Rapper and entrepreneur Six Sev is readying to unleash his debut project later this year. The Crenshaw-native released a three-track EP in February and did a slew of features earlier this year. Sev, part of the Los Angeles collective District Boyz, is the artist behind the Super Mall design featured in Nipsey Hussle‘s Marathon store. “I feel like he really played a part in my transition to success,” he talks about developing a relationship with the late Hussle.
Earlier this month, Six Sev teamed up with Adidas brand ambassador Gills Veni Vici to bring honor roll students new shoes. The event was used to celebrate their graduation from Crenshaw High School. Sev previously lead cleans up in the community as well as a block party for Black Independence day. Check out our interview with Six Sev below.
How did your relationship with Nipsey Hussle develop?
I actually met Nipsey at Hungry Herolds, which is in the Slauson Donuts parking lot. I had stopped there to get some Backwoods and saw him. The homie was like “just talk to him, tell him about the hoodie.” And I’m trying to play it cool like “nah, I don’t want to be one of them niggas begging and asking for help.” But then I thought twice like “I’ve been waiting for a while to show him this idea.”
So I just went up to him, like “check it out.” Before I could even introduce myself, he already knew I had something for him. Soon as I showed him, he told me to link up later that night and come to his office. That’s how we initially met and then we kept the ball rolling from there.
Can you describe the impact he made on Crenshaw?
Nipsey’s impact represents the hope we weren’t supposed to have. Somebody from Crenshaw, especially from the 60s, wasn’t supposed to make it like that. So for him to show us that it was possible, everyone felt like they could do it. I feel like more people are trying to start businesses and have different outcomes instead of robbing and committing crimes. People are seeing that it is a legit way, especially when you get a little bit of money to do something.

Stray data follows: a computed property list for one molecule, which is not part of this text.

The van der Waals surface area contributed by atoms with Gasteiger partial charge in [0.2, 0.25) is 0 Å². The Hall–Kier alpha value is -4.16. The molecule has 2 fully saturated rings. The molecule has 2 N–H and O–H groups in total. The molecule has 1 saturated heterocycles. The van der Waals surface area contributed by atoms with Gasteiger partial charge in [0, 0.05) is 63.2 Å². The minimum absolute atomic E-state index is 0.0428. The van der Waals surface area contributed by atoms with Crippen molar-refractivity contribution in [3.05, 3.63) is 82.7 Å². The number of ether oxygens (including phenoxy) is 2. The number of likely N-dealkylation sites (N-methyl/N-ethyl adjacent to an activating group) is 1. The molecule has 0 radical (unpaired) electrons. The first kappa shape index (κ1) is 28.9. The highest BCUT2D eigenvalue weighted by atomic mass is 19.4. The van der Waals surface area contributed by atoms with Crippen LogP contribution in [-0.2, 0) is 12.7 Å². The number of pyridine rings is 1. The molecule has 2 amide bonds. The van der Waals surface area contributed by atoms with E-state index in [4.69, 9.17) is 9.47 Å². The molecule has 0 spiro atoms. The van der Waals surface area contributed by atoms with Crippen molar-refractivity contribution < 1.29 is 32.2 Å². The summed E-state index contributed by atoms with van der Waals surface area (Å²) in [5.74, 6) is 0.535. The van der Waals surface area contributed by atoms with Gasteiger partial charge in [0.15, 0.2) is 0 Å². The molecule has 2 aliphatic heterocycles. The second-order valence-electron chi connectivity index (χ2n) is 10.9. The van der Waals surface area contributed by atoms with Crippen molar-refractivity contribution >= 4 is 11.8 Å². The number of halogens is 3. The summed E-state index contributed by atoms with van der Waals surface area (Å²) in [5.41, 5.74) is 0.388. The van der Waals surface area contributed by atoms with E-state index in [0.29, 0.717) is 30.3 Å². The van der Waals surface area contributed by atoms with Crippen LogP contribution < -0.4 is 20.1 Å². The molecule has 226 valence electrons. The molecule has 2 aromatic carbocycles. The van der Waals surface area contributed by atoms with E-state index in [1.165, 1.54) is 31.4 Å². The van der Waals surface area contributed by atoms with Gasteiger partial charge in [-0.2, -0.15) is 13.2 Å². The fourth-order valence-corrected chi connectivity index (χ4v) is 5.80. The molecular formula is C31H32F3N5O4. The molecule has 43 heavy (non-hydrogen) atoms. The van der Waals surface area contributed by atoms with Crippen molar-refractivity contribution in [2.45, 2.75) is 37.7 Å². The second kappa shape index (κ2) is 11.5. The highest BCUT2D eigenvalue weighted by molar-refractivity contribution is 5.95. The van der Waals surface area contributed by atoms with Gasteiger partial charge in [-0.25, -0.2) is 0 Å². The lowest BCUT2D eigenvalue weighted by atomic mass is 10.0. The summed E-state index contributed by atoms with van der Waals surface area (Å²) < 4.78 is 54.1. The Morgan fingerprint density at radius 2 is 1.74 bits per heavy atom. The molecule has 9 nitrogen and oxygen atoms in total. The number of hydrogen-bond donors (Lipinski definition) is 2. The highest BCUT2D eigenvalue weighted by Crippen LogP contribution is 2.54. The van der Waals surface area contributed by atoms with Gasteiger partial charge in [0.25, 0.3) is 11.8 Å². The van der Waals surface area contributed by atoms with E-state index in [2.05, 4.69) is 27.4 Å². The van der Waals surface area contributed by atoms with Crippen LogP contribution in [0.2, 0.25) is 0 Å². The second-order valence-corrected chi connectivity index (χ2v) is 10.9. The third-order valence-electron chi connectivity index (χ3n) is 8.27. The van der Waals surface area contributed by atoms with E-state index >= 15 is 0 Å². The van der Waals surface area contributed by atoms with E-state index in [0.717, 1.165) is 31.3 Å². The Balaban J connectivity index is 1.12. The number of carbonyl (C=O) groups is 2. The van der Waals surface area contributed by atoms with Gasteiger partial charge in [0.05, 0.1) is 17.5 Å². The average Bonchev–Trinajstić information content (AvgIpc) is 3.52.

Individually, he affected everybody a lot. He made you want to get on your shit and be a better person. Me, I wouldn’t even have a car if it weren’t for him helping me out. I feel like he really played a part in my transition to success.
Is there any advice he gave you that really stuck out?
It was two things that stuck out to me. The first thing he told me: “How much you want for this design? Don’t try to get rich quick.” So I waited a year for the design to come out. When the design came out they tried to front me ten bands, I’m like “no, I want the percentage.” Another thing, we were in the studio and he was like “Niggas be rapping good as fuck and don’t be talking about nothing.” I reevaluated my music because, in every song, Nip gives you something.
Alright, let’s get into the music. Who were your musical influences growing up?
Alright, so my biggest influence music-wise was Kanye West. Then that got me into Kid Cudi, Jay-Z, Pharell, and more. I started off listening to East Coast rap heavily, but as I explored myself, I got into the West Coast. Now I have a wide spectrum of music that I listen to.